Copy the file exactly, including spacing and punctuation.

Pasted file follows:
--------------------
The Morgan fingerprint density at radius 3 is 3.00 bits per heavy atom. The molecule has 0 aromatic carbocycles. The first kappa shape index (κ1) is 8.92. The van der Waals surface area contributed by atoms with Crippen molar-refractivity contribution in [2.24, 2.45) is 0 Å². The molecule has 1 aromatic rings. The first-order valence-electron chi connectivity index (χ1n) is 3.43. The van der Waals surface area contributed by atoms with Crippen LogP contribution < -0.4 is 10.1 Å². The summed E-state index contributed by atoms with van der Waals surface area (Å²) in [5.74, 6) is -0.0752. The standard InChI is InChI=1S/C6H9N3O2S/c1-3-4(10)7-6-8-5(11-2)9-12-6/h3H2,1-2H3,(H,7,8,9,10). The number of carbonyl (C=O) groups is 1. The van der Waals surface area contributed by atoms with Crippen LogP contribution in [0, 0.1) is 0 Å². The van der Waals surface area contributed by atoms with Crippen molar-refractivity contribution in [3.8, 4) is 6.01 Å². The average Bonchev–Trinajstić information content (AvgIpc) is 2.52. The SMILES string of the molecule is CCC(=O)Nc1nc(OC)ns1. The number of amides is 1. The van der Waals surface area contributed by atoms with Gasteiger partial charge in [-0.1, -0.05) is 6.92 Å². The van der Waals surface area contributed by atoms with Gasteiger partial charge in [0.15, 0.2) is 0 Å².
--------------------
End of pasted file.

The Morgan fingerprint density at radius 3 is 3.00 bits per heavy atom. The molecule has 0 aromatic carbocycles. The first kappa shape index (κ1) is 8.92. The van der Waals surface area contributed by atoms with Crippen molar-refractivity contribution in [2.24, 2.45) is 0 Å². The molecule has 1 aromatic rings. The first-order valence-electron chi connectivity index (χ1n) is 3.43. The van der Waals surface area contributed by atoms with Crippen LogP contribution < -0.4 is 10.1 Å². The summed E-state index contributed by atoms with van der Waals surface area (Å²) in [5.74, 6) is -0.0752. The standard InChI is InChI=1S/C6H9N3O2S/c1-3-4(10)7-6-8-5(11-2)9-12-6/h3H2,1-2H3,(H,7,8,9,10). The number of carbonyl (C=O) groups is 1. The van der Waals surface area contributed by atoms with Crippen LogP contribution in [0, 0.1) is 0 Å². The van der Waals surface area contributed by atoms with Crippen molar-refractivity contribution in [3.8, 4) is 6.01 Å². The average Bonchev–Trinajstić information content (AvgIpc) is 2.52. The SMILES string of the molecule is CCC(=O)Nc1nc(OC)ns1. The number of amides is 1. The van der Waals surface area contributed by atoms with Gasteiger partial charge in [-0.1, -0.05) is 6.92 Å². The van der Waals surface area contributed by atoms with Gasteiger partial charge in [0.15, 0.2) is 0 Å².